Elisabeth brings up the story of Amy Carmichael (another missionary), who I actually have been inspired by since I was very young, before I even knew who Elisabeth Elliot was. I have talked a lot about Amy in a past blog about my PCOS and my desire to be a mom. She spent her entire life as a single woman in India, rescuing children from temple prostitution. They called her “Amma” which means “Mother“. She also wrestled with loneliness, and sought comfort in this verse:
“None of them that trust in him shall be desolate” ~Psalm 34:22.
This encourages me deeply because it reminds me that if we’re trusting in God we are never alone. So what’s the point here? Well, first off, marriage does NOT equal the beginning of living your life as all the fairytales taught us growing up. You’re living now–so wake up and enjoy the day you’ve been given.
I know that I want to foster children, and write, and counsel and so many things! Those are the dreams that I have. I think the only thing I need to wait for, is God’s timing in how these dreams come to life, but I don’t need to wait to be married to pursue them. I turn 25 this year, which means I will finally be old enough to foster children. I don’t think I’ll be able to fully foster yet, but at the very least I want to be certified to do respite foster care. Then I want to think about what it looks like to be smart with my finances, so I can be debt free, and save towards a house that I can foster children in. I know that ideally, longterm, I cannot be renting and living with roommates to foster children.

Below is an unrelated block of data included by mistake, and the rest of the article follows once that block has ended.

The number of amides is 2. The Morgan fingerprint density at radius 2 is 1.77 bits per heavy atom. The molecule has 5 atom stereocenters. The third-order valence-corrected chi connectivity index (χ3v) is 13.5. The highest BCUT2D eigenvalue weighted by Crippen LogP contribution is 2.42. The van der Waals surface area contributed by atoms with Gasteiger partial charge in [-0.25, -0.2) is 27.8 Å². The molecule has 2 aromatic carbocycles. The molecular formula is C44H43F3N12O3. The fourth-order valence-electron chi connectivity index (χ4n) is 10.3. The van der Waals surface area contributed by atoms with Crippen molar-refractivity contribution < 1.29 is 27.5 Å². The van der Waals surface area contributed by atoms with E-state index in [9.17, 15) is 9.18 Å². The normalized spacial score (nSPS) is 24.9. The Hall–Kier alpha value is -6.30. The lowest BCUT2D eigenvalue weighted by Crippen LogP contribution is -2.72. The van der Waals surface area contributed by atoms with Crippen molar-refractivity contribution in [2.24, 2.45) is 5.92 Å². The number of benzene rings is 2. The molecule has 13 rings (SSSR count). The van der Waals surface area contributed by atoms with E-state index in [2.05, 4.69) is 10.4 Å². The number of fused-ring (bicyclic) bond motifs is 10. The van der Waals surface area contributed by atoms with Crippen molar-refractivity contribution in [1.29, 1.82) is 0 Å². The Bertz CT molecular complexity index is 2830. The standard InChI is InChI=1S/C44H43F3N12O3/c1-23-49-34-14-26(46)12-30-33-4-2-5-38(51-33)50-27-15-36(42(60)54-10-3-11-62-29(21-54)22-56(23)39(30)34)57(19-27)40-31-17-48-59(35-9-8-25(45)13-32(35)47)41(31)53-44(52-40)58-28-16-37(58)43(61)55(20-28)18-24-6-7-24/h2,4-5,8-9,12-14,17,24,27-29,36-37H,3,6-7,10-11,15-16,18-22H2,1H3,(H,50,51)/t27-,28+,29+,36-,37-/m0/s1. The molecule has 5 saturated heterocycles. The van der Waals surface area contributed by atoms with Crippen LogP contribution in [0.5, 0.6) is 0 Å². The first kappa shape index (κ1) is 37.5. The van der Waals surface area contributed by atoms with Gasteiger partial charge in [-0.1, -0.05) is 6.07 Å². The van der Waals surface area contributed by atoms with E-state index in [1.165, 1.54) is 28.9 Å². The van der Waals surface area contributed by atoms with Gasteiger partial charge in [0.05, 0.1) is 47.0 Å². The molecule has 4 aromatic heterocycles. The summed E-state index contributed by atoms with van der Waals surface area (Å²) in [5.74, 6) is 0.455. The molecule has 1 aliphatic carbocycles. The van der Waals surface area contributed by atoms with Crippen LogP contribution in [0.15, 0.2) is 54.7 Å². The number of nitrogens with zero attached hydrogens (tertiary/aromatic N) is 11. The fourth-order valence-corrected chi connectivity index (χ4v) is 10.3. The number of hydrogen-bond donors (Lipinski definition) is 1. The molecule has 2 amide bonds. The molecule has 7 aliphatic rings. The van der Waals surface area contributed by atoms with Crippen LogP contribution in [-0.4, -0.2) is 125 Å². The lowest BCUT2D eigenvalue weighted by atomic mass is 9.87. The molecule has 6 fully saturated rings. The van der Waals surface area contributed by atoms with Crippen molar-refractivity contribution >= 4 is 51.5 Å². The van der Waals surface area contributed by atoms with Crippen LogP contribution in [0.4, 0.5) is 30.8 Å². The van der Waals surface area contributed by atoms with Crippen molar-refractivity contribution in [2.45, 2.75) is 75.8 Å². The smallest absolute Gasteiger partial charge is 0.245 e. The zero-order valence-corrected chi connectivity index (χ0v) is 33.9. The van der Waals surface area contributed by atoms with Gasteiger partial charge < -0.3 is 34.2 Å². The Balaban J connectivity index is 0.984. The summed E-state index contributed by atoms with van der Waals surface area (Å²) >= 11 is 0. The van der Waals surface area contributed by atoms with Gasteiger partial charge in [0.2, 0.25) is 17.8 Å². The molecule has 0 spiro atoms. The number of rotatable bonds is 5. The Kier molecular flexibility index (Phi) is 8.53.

Here are some good places to start:
- What are your dreams and desires? Pursue them!
- Is it okay to feel lonely sometimes? Yes, but pursue community!
- Can you live a full, joyful life as a single person? Heck to the yeah! So celebrate and practice gratitude for all the GOOD things in your life!
If you’re single and you want to get married, let me encourage you to give that desire to God. I can honestly say that since that honest prayer where I wept, I have experienced so much joy and contentment in being single. There are still moments where it’s hard, but ultimately life feels so FULL.
If you’re married, invite single people into your lives–just because they’re in a different stage of life doesn’t mean that they don’t need friendships with people like you. You can grow from being in relationship with one another. It’s good to surround yourself with people who are different than you.
I would love to hear from you the goods and bads for you of being single. Share in the comments below or message me on social media.
For more thoughts on singleness, check out “Single? Yeah, me too”.